J.C. Bradbury is an economist at Kennesaw State University and author of the popular blog Sabernomics. He uses economic principles for baseball analysis, which often makes him an iconoclast in sabermetric circles. We haven't spoken to him since April, so it's good to have him back on the blog!
1. It's great to have you back in the blogger community after a long hiatus. Are there any special tidbits you can share with us from your research?
Thanks! Glad to be back. I'm appreciative of readers who have come back to following me. I did not realize how much I needed the break at the time I stepped away. I knew writing had become difficult, but I thought it had more to do with outside obligations that were zapping my time and energy. When it came time to start blogging again, I was almost dreading it; but, I had promised to come back, so I did. However, I have been surprised how easy it has been to write. Sometimes, a vacation is really in order. I will probably take periodic vacations from time to time to avoid the rut I'd gotten into after five years of blogging.
During my hiatus, I spent most of my time working on a book project. Although it was not my original intention, the book is completely about valuing players. In The Baseball Economist, I used a simple system that I had developed to value players. It was actually developed as a side project, but I thought it might be of interest to readers so I included it in the book at the last minute. I'm glad I did, because when I used it to value players on Sabernomics, I received a lot of feedback, especially questions. So, I decided to lay it all out there; and when I was done, I had a 200-page manuscript instead of the single chapter I had planned on writing. I completely tore down and rebuilt my model, which allowed me to improve the model and correct past mistakes. The book is at the editing stage, and I'm just beginning to circulate drafts to publishers right now. The plan is to publish a year from now. But, with the hot stove league upon us, I plan to use much of the work in the book to evaluate deals this offseason.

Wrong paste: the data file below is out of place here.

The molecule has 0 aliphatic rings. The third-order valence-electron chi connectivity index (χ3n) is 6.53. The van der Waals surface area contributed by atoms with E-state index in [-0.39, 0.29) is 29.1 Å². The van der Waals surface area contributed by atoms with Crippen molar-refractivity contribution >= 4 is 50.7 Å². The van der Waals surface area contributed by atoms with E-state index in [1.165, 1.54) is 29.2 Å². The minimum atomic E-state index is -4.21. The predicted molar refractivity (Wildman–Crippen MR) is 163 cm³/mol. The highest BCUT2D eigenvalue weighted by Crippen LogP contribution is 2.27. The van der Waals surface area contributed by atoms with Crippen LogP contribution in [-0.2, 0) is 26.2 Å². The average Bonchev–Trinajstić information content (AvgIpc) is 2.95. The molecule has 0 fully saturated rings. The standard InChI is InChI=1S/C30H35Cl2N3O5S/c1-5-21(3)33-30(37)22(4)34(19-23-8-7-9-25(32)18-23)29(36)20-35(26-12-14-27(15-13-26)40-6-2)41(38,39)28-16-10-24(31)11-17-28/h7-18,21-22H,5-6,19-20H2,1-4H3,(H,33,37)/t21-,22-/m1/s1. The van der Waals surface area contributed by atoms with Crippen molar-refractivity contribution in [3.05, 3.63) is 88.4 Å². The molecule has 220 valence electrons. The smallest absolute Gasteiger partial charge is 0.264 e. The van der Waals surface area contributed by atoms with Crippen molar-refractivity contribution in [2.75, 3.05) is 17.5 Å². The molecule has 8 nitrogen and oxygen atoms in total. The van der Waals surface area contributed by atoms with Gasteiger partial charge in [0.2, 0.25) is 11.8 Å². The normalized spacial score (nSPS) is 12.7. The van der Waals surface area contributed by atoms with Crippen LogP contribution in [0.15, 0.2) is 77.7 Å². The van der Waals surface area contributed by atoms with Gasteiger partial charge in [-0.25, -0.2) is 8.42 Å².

2. Your recent post "Are General Managers Myopic?" reflects a sentiment not often seen in the internet baseball community: the humility that GMs know more than we do. But there will always be GMs who are ahead of the curve and GMs who are behind. Do you see any qualities which appear to be undervalued by the market?
I think some GMs are better than others just as some economists are better than others. But, at some level all economists agree on basic core principles. GMs are no different. My contention isn't that they are all equally bright or that they don't make mistakes, but that they are not making the boneheaded moves that people often claim that they are. The stupidity required to not understand that performance fluctuates from year to year is off the charts. No GM thinks that a player is exactly what he is at the moment, especially when his recent performance is so different from his career. Certainly, it's bad policy to expect GMs to be fooled by hot and cold performance. The baseball insiders I've talked to don't believe in this widespread ignorance either.
3. The biggest question for the Braves right now is what to do with our overstocked pitching staff, and the two that Braves fans would be gladdest to be rid of are unsurprisingly the two least valuable, Kenshin Kawakami and Derek Lowe. How can the Braves best maximize their resources? All embarrassment aside, would a straight salary dump be a good idea?
What a nice problem to have. The Braves have too much of something that the rest of the league desperately wants while needing to replace Adam LaRoche, Mike Gonzalez, and Raphael Soriano. I might be tempted to use Kawakami in relief, but I'm not sure how he would adjust to the switch---though he did pitch some out of the pen in 2009. I think the Braves will move a starter for the best bat that they can get; and they'd be smart to do so, because I believe the market may be overvaluing starting pitchers right now. They'd like to move Lowe, and wouldn't mind dealing Kawakami or Vazquez if the package is right. I even think that they'd trade Jurrjens, because he's still young and cheap enough to bring a good return. Hanson appears to be off-limits. I don't think Kawakami would be a salary dump. He pitched at a level similar to his compensation last year, and I have to believe that bodes well for a year when he's making a major life transition.